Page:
Thursday, April 30, 2009

Yes, we have no pandemic.

New York City, State and the US Federal Government aren't using the word. But I think it's worth pointing out that it's the right word to use.

North America is currently experiencing an influenza pandemic. "What?!" you say, "they told us it's not a pandemic yet!" Well, sort of. It's not a global pandemic, but it is a pandemic. And no, a pandemic is not necessarily always global, it can also be national or regional.

Based on the guidelines in the W.H.O. document "Pandemic Influenza and Preparedness Response," we have "human-to-human spread of the virus into at least two countries in one WHO region." What we don't yet have, but will certainly have soon is "community level outbreaks in at least one other country in a different W.H.O. region in addition to the criteria defined in Phase 5."

It seems our local, state and federal government don't want to use the word pandemic yet - perhaps simply to prevent panic. But we should be aware that there is currently a pandemic of H1N1 flu in the United States. Or as I am calling it "Factory Farm Flu."

If you pay attention, you'll hear the correct language from W.H.O. For example Margaret Chan, the W.H.O. director general was quoted by the New York Times today saying "W.H.O. will be tracking the pandemic."

Of course, there's a bright side. Riding your bicycle and avoiding the subway is a great way to avoid the Factory Farm Flu.


Charlotte said...

But your chart says "widespread human infection".

Ordinary influenza:
"between three and five million cases of severe illness and between 250,000 and 500,000 deaths every year around the world"

According to wikipedia (caveat right there) we're looking at swine flu numbers of 4,000 cases and maybe 200 deaths.

Which one would you call a pandemic?

Michael said...

It's actually the World Health Organization's chart, and they just yesterday declared that we are in Phase 5.

It's important to note that New York City is not currently testing people for Factory Farm Flu. They are telling them to stay home and get better before leaving the house. So there is NO effort currently to document the cases that are occurring. The only time they are documented is if someone gets very ill and has to go to the hospital.

So, as is also the case in Mexico, it's likely there are many thousands of people home with the new flu out of NYC's 8 million residents. That's what NYC meant when they said in the press conference that "it is here and it is spreading."

Charlotte said...

But even that supposition is nowhere near "between three and five million cases of severe illness"...

I know mothers who are keeping their children inside in rural Colorado because of the press coverage over this. It all just seems so knee-jerk and fear-mongering to me. I like a good scare as much as anyone, but this one seems like a press conference going out of control!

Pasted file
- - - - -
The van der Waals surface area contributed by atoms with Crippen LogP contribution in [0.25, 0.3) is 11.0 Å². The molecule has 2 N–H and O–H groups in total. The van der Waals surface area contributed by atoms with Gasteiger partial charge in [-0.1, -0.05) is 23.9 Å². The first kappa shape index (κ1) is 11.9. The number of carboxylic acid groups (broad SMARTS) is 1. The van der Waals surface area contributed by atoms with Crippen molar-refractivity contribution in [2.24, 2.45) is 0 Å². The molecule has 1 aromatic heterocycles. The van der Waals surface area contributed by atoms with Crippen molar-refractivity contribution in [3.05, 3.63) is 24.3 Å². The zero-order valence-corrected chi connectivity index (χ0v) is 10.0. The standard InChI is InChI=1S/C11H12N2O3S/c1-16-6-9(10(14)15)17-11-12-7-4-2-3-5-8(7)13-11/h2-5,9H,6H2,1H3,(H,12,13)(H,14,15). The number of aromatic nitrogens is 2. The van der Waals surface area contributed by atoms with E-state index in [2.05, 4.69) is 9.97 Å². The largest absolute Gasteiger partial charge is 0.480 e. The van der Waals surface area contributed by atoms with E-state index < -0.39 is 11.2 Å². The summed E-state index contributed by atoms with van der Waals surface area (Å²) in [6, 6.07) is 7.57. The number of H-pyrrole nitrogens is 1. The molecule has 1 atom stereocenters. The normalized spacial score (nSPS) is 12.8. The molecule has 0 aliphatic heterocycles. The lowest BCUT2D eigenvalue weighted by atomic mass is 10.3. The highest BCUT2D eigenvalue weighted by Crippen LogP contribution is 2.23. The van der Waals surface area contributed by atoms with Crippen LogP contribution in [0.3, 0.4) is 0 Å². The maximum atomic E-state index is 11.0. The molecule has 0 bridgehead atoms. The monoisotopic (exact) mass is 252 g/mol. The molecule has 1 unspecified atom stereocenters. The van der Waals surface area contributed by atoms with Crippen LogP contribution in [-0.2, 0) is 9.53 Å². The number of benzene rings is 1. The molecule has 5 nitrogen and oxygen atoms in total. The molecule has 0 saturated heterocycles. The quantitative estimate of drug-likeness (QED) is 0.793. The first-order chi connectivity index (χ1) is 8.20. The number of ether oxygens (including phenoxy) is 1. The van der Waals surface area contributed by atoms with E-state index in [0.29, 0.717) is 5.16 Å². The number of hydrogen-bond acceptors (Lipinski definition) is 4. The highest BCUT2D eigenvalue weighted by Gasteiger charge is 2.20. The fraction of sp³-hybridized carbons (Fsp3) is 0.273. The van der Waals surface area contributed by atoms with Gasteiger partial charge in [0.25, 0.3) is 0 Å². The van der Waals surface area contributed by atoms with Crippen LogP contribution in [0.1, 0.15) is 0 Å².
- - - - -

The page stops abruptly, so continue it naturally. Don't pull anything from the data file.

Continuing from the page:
We were living in Paris during the avian flu scare. Every night on television they had people in biohazard suits stuffing live birds into trash cans. It was ridiculous! Perhaps that's scarred me.

Michael said...

Here's how I suggest looking at it. Most wealthy nations have clean water, access to food and generally healthy populations.

Most poor nations do not. In the US, this will spread like a normal flu, everyone will get it and almost everyone will be OK. But in the rest of the world, where people are in poorer health, have no clean water or access to medical supplies, they will die.

We should be very concerned, because our brothers and sisters around the world who live in poverty will be the most affected by this disease. A disease caused by our greed. We pack millions of pigs and birds into factory farms and pump them with drugs - and this is what happens. And the rest of the world will suffer the most because of it.

Charlotte said...

Oh, no doubt we should be concerned!

But I prefer we focus on the needs of others (clean water, medicine, research on their behalf) and less on the fears... scaring people into irrational behavior that will have no effect on those very real needs. The current media coverage WILL NOT HELP. In my opinion, calling it a pandemic will only scare people into fearing for their own safety, not create any kind of meaningful, lasting change.

I've been a vegetarian for, wow, 20 years now (Zut! I'm getting old!) and agree about the issues with factory farming, however, my great great Aunt Charlotte remembers the Spanish flu pandemic (20 to 100 million people were killed worldwide). She was living there in New York City and people were very scared. But it seems these flus come through every so often. They certainly weren't factory farming back then like we are now, at least with respect to pumping drugs.

How can we make this outbreak lead to more good in the world?